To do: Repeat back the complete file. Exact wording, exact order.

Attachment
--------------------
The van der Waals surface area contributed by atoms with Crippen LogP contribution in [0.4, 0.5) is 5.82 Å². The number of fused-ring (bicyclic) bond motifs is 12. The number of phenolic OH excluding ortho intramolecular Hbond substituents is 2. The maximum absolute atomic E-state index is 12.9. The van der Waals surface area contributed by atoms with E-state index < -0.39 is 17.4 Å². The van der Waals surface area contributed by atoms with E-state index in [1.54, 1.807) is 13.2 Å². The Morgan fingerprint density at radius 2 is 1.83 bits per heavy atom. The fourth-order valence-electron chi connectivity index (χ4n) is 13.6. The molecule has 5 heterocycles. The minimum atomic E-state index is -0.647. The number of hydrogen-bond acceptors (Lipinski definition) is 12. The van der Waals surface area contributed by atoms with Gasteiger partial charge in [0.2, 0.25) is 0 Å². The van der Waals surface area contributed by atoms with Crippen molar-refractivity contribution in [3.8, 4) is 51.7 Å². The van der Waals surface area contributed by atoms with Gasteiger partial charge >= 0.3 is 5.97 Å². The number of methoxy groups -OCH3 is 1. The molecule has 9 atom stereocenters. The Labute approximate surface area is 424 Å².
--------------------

The van der Waals surface area contributed by atoms with Crippen LogP contribution in [0.4, 0.5) is 5.82 Å². The number of fused-ring (bicyclic) bond motifs is 12. The number of phenolic OH excluding ortho intramolecular Hbond substituents is 2. The maximum absolute atomic E-state index is 12.9. The van der Waals surface area contributed by atoms with E-state index < -0.39 is 17.4 Å². The van der Waals surface area contributed by atoms with E-state index in [1.54, 1.807) is 13.2 Å². The Morgan fingerprint density at radius 2 is 1.83 bits per heavy atom. The fourth-order valence-electron chi connectivity index (χ4n) is 13.6. The molecule has 5 heterocycles. The minimum atomic E-state index is -0.647. The number of hydrogen-bond acceptors (Lipinski definition) is 12. The van der Waals surface area contributed by atoms with Gasteiger partial charge in [0.2, 0.25) is 0 Å². The van der Waals surface area contributed by atoms with Crippen molar-refractivity contribution in [3.8, 4) is 51.7 Å². The van der Waals surface area contributed by atoms with Gasteiger partial charge >= 0.3 is 5.97 Å². The number of methoxy groups -OCH3 is 1. The molecule has 9 atom stereocenters. The Labute approximate surface area is 424 Å².